The various partners should agree to obtain and analyse as much information as possible about the experience to date in Zambezia. They should agree to work together to understand the real costs of the various components (transport, education, supervision, management etc.) in different geographical areas and how these activities could be carried out in the most cost-effective manner.
3. Health challenges in Mozambique
The Mozambique office of UNICEF should decide how it could best support the Government of Mozambique in developing effective strategies for reaching people who live at a distance from Health Units. As a UN agency with a mandate to work with the Government, but with also the possibility of working with donors and with other partners such as NGOs in the implementation of projects, UNICEF is in a position to support policy-level work based on experience and operational research from project implementation.
If UNICEF decides to take this approach, UNICEF should advocate with donors to help develop a system at the community level for the delivery of a variety of health services, rather than continue to think in terms of vertical programmes delivering services to communities.
UNICEF should work with the Ministry of Health in analysing the experience with Community Councils in the areas where they have been introduced to understand better what they have achieved and any constraints.
Where UNICEF has the opportunity to be involved with projects that include Community Councils, UNICEF should advocate for objectives that include the development of a sustainable strategy for reaching people who live at a distance from Health Units. This would involve taking an operational-research approach, so as to identify how a community-based strategy can best be developed. Consensus should be reached beforehand before the various partners (such as UNICEF, commercial companies, NGOs and the DPS) about the fact that operational research is required.
An operational-research approach would need to explore how Community Councils (and other community health workers), Mobile Brigades and Health Units can share responsibilities and work together effectively. It would need to explore how much they cost to function effectively and any other constraints, in different contexts.
4. Community Capacity Development and the Human Rights' Approach to Programming
UNICEF should further invest in Community Councils as an approach to community development. However, if UNICEF is committed to an HRAP or CCD approach, the Mozambique office should understand that this implies a long-term engagement to build community capacity in stages and in parallel to build the capacity (and attitudes) of other actors to effectively work with communities. It should understand that short-term, vertical programmes, on their own, are difficult to reconcile with an HRAP or CCD approach as the costs of a long-term engagement with community institutions (and with the State and private structures that interact with them) can be difficult to justify within the frame of a vertical programme. The sustainability of Community Councils will require investing in them and in the government structures that will interact with them and support them.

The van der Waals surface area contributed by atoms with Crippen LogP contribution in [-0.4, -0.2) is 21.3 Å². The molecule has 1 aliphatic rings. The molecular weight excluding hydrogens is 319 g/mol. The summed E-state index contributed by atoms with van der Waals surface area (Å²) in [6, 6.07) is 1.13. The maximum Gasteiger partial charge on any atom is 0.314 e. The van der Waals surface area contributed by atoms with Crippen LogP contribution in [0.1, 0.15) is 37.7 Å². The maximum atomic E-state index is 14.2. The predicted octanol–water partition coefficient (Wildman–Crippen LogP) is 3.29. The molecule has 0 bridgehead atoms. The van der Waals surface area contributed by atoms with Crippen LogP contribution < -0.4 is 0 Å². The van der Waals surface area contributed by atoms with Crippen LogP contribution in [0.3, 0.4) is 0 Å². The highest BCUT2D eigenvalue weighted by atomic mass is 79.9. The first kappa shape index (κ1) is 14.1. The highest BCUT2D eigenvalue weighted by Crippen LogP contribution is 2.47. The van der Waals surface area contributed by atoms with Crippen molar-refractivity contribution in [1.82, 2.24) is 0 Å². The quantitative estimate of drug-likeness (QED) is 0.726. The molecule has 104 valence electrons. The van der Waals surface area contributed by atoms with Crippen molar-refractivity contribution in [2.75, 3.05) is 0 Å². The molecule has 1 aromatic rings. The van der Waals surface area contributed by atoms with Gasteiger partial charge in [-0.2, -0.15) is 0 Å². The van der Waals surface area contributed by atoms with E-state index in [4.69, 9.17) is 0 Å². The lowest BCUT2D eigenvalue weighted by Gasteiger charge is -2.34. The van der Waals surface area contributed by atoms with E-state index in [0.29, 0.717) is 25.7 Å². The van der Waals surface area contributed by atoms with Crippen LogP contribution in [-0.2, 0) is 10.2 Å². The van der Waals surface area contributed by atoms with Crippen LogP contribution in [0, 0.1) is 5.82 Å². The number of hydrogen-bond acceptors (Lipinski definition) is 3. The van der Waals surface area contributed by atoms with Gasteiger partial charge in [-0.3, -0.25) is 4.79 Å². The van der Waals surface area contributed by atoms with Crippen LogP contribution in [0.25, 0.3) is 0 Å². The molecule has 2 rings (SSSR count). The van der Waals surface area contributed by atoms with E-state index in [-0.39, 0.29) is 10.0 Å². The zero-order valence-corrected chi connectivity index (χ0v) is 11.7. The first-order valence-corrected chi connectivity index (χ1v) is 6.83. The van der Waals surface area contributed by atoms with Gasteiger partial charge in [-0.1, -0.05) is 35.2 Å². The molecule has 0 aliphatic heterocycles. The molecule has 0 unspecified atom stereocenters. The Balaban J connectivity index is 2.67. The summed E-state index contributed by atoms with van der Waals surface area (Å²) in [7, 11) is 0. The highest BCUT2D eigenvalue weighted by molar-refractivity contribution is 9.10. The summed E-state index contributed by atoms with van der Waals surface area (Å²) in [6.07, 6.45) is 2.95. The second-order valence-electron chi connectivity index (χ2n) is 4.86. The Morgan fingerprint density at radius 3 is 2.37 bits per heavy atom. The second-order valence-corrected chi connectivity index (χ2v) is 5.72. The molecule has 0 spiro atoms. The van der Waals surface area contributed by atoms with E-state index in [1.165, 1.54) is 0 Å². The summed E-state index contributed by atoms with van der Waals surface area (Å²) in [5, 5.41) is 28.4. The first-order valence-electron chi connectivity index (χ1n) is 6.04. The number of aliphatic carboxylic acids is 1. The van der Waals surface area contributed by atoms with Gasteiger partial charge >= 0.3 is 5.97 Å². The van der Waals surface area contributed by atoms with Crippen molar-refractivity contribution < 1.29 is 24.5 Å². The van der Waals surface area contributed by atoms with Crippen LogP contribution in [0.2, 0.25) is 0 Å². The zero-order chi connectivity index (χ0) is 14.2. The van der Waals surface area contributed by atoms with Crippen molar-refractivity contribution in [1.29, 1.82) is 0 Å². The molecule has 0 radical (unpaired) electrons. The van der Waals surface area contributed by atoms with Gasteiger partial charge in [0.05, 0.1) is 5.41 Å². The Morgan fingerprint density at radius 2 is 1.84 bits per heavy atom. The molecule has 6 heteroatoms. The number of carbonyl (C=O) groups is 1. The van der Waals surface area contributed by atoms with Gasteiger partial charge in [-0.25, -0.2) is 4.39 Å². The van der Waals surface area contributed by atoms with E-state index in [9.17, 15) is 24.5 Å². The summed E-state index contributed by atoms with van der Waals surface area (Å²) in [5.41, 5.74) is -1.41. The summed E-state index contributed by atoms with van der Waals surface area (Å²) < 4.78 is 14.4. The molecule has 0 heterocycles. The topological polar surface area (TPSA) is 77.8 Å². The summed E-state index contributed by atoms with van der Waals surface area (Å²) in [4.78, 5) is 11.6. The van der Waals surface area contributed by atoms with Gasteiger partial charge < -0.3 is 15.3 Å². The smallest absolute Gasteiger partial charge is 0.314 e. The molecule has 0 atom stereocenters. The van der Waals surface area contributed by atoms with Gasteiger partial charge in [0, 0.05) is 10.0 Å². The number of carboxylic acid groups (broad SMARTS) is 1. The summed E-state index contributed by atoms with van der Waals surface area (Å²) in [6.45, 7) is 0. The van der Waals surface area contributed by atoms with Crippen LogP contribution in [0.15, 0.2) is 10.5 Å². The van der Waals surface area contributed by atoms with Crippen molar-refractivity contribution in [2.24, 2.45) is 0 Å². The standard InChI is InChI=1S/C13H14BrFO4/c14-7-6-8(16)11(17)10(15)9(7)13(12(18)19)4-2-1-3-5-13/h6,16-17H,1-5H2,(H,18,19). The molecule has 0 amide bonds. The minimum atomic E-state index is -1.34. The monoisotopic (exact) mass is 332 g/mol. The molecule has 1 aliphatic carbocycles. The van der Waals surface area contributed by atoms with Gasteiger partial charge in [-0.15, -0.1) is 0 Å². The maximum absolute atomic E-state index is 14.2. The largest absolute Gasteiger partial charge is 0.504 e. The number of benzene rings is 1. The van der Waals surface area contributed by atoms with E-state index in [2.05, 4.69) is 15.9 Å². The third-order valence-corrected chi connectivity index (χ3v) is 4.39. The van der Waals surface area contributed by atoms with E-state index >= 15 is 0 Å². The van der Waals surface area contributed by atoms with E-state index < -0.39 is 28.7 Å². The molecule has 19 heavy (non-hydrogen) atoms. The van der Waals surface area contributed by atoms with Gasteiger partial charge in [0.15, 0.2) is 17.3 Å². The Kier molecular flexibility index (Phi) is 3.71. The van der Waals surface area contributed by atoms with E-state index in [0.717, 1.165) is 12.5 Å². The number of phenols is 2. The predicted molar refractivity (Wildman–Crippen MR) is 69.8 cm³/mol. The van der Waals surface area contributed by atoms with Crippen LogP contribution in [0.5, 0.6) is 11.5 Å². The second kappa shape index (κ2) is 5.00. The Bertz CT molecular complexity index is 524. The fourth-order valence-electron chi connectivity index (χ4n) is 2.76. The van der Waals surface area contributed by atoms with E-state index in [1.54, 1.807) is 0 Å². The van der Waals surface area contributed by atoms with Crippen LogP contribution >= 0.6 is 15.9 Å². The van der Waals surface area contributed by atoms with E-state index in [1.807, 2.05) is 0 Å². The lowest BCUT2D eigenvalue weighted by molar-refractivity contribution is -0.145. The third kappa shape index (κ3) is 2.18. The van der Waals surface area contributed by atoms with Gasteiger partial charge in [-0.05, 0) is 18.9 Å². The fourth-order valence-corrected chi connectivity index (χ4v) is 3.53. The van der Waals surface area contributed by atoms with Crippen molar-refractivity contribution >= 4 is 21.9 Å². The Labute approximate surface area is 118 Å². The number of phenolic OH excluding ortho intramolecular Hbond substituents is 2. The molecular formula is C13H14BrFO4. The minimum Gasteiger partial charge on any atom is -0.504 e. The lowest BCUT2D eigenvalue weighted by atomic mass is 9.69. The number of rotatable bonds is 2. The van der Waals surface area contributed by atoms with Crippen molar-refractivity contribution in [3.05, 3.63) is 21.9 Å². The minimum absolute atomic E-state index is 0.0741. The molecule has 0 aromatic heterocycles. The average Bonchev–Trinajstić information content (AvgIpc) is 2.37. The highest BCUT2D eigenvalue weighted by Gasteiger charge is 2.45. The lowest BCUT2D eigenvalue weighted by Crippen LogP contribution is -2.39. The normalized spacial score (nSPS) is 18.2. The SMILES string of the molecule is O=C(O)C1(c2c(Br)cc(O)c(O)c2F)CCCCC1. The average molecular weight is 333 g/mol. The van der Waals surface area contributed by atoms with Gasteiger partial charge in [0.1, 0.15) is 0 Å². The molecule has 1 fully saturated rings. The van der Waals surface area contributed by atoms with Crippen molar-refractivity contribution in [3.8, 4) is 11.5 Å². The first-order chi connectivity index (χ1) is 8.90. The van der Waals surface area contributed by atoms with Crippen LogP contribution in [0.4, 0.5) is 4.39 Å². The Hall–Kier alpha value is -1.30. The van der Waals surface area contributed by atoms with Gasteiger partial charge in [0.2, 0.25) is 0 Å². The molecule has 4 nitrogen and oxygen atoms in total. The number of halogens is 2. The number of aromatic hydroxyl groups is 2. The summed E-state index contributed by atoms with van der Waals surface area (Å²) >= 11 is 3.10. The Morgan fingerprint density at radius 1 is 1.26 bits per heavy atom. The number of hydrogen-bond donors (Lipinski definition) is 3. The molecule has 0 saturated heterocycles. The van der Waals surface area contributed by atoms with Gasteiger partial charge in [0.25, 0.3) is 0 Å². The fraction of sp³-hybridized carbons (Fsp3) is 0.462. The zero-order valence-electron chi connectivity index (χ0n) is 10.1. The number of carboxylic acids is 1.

It should understand that specialist technical staff of vertical programmes will have difficulty in implementing an HRAP or CCD approach unless they have the full-time support of staff with an HRAP or CCD background. The Mozambique office of UNICEF should consider more integrated inter-sectoral programming in particular areas in which different sectors can together support capacity building of communities and service providers. It should alternatively consider general CCD programmes in particular areas into which sectoral programmes fit. It should consider having specialist staff in CCD and HRAP who can design and manage CCD programmes and support sectoral staff ensuring, for example, that the role and capacity analysis of the various duty bearers is adequately carried out and capacity building plans devised. It should also consider having a presence of staff at a Provincial level in areas with CCD programmes, to improve coordination between the various actors involved in programmes (training centres, implementing agencies, government agencies, UNICEF) and to assist in monitoring inputs (quality, quantity and timeliness), progress, outputs (immediate results), outcomes (changes in behaviour, knowledge and attitudes of the various duty bearers) and impact.